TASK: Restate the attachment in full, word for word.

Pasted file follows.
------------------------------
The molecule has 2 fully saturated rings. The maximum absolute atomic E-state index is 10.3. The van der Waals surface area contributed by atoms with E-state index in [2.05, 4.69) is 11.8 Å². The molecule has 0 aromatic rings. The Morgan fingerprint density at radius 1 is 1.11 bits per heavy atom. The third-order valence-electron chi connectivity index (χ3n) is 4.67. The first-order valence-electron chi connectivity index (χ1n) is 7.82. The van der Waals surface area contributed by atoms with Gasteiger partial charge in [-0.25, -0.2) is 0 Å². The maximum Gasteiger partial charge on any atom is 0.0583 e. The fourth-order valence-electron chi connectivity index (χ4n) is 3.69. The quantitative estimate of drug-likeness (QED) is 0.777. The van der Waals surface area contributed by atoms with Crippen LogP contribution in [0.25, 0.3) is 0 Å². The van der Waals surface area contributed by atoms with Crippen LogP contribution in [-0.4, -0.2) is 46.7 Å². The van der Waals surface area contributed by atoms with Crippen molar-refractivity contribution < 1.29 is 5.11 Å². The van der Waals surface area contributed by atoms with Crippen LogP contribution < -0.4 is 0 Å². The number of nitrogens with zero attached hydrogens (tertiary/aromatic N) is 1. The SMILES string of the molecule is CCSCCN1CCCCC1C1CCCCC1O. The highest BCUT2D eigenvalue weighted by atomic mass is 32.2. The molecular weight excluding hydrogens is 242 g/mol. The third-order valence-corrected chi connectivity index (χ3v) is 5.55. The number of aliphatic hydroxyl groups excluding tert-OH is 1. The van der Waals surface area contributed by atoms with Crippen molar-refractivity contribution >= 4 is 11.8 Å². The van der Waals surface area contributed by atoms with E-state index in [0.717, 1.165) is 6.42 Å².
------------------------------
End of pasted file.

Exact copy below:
The molecule has 2 fully saturated rings. The maximum absolute atomic E-state index is 10.3. The van der Waals surface area contributed by atoms with E-state index in [2.05, 4.69) is 11.8 Å². The molecule has 0 aromatic rings. The Morgan fingerprint density at radius 1 is 1.11 bits per heavy atom. The third-order valence-electron chi connectivity index (χ3n) is 4.67. The first-order valence-electron chi connectivity index (χ1n) is 7.82. The van der Waals surface area contributed by atoms with Gasteiger partial charge in [-0.25, -0.2) is 0 Å². The maximum Gasteiger partial charge on any atom is 0.0583 e. The fourth-order valence-electron chi connectivity index (χ4n) is 3.69. The quantitative estimate of drug-likeness (QED) is 0.777. The van der Waals surface area contributed by atoms with Crippen LogP contribution in [0.25, 0.3) is 0 Å². The van der Waals surface area contributed by atoms with Crippen LogP contribution in [-0.4, -0.2) is 46.7 Å². The van der Waals surface area contributed by atoms with Crippen molar-refractivity contribution < 1.29 is 5.11 Å². The van der Waals surface area contributed by atoms with Crippen LogP contribution < -0.4 is 0 Å². The number of nitrogens with zero attached hydrogens (tertiary/aromatic N) is 1. The SMILES string of the molecule is CCSCCN1CCCCC1C1CCCCC1O. The highest BCUT2D eigenvalue weighted by atomic mass is 32.2. The molecular weight excluding hydrogens is 242 g/mol. The third-order valence-corrected chi connectivity index (χ3v) is 5.55. The number of aliphatic hydroxyl groups excluding tert-OH is 1. The van der Waals surface area contributed by atoms with Crippen molar-refractivity contribution >= 4 is 11.8 Å². The van der Waals surface area contributed by atoms with E-state index in [0.717, 1.165) is 6.42 Å².